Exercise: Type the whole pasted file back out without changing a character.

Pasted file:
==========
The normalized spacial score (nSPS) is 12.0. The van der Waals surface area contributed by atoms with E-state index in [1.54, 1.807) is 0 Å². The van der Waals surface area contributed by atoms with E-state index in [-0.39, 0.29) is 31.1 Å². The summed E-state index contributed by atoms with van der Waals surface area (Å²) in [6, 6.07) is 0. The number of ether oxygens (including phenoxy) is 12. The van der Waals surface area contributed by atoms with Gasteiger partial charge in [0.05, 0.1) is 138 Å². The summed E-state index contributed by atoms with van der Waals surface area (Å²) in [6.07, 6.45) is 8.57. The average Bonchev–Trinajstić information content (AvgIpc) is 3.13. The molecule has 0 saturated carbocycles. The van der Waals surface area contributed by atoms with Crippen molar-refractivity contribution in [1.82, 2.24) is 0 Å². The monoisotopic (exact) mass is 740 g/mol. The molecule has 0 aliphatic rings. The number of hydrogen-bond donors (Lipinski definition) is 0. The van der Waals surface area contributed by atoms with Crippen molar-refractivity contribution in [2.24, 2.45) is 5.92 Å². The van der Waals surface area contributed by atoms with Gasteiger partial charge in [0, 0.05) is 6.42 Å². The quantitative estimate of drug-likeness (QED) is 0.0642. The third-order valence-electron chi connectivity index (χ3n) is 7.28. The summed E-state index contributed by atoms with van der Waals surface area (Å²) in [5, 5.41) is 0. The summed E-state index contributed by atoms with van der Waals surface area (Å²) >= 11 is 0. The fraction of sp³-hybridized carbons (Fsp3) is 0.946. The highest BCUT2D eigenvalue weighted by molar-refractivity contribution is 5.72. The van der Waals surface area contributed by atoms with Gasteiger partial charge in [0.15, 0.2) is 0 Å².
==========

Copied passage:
The normalized spacial score (nSPS) is 12.0. The van der Waals surface area contributed by atoms with E-state index in [1.54, 1.807) is 0 Å². The van der Waals surface area contributed by atoms with E-state index in [-0.39, 0.29) is 31.1 Å². The summed E-state index contributed by atoms with van der Waals surface area (Å²) in [6, 6.07) is 0. The number of ether oxygens (including phenoxy) is 12. The van der Waals surface area contributed by atoms with Gasteiger partial charge in [0.05, 0.1) is 138 Å². The summed E-state index contributed by atoms with van der Waals surface area (Å²) in [6.07, 6.45) is 8.57. The average Bonchev–Trinajstić information content (AvgIpc) is 3.13. The molecule has 0 saturated carbocycles. The van der Waals surface area contributed by atoms with Crippen molar-refractivity contribution in [1.82, 2.24) is 0 Å². The monoisotopic (exact) mass is 740 g/mol. The molecule has 0 aliphatic rings. The number of hydrogen-bond donors (Lipinski definition) is 0. The van der Waals surface area contributed by atoms with Crippen molar-refractivity contribution in [2.24, 2.45) is 5.92 Å². The van der Waals surface area contributed by atoms with Gasteiger partial charge in [0, 0.05) is 6.42 Å². The quantitative estimate of drug-likeness (QED) is 0.0642. The third-order valence-electron chi connectivity index (χ3n) is 7.28. The summed E-state index contributed by atoms with van der Waals surface area (Å²) in [5, 5.41) is 0. The summed E-state index contributed by atoms with van der Waals surface area (Å²) >= 11 is 0. The fraction of sp³-hybridized carbons (Fsp3) is 0.946. The highest BCUT2D eigenvalue weighted by molar-refractivity contribution is 5.72. The van der Waals surface area contributed by atoms with Gasteiger partial charge in [0.15, 0.2) is 0 Å².